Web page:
A Federal Government move to sideline a $1.9 billion budget cut to higher education courses and push ahead with fee deregulation has failed to sway the Senate crossbench.
The measures – fee deregulation and the funding cut – were at the heart of the Coalition’s university overhaul, which seemed doomed to fail for a second time in the Senate and have now been split into two separate pieces of legislation.
The original bill faced heavy opposition, with only one crossbench senator out of eight publicly prepared to back it – far short of the six votes required.
But hiving off the budget cut to a separate vote has not won over the vote – with at least five crossbench senators telling the ABC they will not vote for the core deregulation legislation.
“I do not support the Abbott government’s higher education measures,” Independent Queensland senator Glenn Lazarus told the Senate on Monday afternoon.
“Once the deregulation switch is turned on, it will be impossible to turn it off.”
Senators Nick Xenophon, Jacqui Lambie, Dio Wang and David Lejonhjelm also remain opposed to the changes.
The ABC has also learned the Federal Government’s own Research Infrastructure Review Panel felt the science research funding situation was so serious it had too step in.
It is unclear what Education Minister Christopher Pyne may do next in his battle to push the package through.
“We could not have done more to meet the issues of the crossbench,” he told Sky TV.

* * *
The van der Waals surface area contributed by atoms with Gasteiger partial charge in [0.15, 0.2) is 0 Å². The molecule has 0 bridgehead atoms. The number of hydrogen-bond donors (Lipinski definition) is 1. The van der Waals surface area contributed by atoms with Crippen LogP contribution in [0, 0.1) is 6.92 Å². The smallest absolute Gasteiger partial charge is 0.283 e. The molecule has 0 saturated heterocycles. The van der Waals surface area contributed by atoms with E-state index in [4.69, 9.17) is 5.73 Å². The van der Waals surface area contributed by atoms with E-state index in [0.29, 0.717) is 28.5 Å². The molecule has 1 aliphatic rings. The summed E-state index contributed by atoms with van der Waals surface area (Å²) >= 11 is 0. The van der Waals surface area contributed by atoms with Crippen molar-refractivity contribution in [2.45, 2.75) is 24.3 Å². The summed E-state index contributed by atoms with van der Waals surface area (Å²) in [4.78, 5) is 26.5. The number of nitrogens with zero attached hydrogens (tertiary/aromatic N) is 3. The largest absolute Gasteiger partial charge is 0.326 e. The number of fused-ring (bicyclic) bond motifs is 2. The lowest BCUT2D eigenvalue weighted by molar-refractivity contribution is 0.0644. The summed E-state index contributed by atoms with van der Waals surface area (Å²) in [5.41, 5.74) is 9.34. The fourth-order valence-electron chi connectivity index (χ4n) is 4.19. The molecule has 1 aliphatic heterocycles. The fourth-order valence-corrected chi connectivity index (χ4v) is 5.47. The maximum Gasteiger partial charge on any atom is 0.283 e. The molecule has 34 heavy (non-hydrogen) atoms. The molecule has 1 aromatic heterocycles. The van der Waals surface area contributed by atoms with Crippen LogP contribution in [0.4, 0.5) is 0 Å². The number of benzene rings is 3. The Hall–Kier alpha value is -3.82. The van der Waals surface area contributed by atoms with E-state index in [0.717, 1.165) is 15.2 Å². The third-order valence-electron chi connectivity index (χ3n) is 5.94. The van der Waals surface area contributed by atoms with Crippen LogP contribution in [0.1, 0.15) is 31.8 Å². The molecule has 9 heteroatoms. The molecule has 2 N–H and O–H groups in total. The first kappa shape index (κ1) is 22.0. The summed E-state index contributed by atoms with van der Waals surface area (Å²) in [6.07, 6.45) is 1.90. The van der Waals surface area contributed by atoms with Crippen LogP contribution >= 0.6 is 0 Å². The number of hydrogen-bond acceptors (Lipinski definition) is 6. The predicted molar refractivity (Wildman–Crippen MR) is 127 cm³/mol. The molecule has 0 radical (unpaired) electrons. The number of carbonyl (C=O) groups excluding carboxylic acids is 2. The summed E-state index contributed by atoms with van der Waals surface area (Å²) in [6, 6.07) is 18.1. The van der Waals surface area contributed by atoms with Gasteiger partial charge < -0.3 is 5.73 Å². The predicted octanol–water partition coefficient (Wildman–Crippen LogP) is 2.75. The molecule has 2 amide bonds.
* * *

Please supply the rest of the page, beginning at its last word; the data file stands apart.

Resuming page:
The deregulation legislation is set to be debated this week and may result in putting further strain on the federal budget, as it includes a multi-million dollar extension of student loans to TAFE and college students.
Mr Pyne has also backed down on his threat to withdraw $150 million for research unless the Senate passed the higher education package.
He said he wanted the deregulation of the university sector to “stand and fall on its own merit” without the $1.1 billion budget cut to course fees.
“So two debates can be held – one on the Government’s deregulation agenda, which we see as having extraordinary benefits for students and universities,” he said.
“And we’ll have a separate debate around the Government’s reduction of the Commonwealth Grant Scheme to gain savings.”
The Minister said the Government was still committed to cutting federal funding of course fees and expected that separate legislation to be introduced to parliament after the May budget.
University sector welcomes withdrawal research funding threat
Universities Australia chief executive Belinda Robinson, who fronted the press conference with Mr Pyne, said the decision effectively meant the budget cut had been dumped.
“The Government has finally listened to that point and has removed the 20 per cent cut or split the bill so there will be no 20 per cent cut,” she said.
Ms Robinson also welcomed the withdrawal of an earlier threat to cut funding for the National Collaborative Research Infrastructure Strategy – a cut which could have cost hundreds of jobs.
Mr Pyne said he had guaranteed the funding for a further 12 months, while a broader review into research funding was underway.
“I found the money in offsets which will be revealed in the budget,” he said.
Opposition Leader Bill Shorten pursued the Government over the backdown, putting to the Prime Minister that it was “just another chaotic decision from an incompetent (government)”.
Mr Abbott instead declared it was “clear evidence” the Government was seeking to cooperate with the crossbench.
The Greens have called on Mr Pyne to dump the idea entirely.
“It’s time for Mr Pyne to put it out of its misery,” Education spokeswoman Lee Rhiannon said in a statement.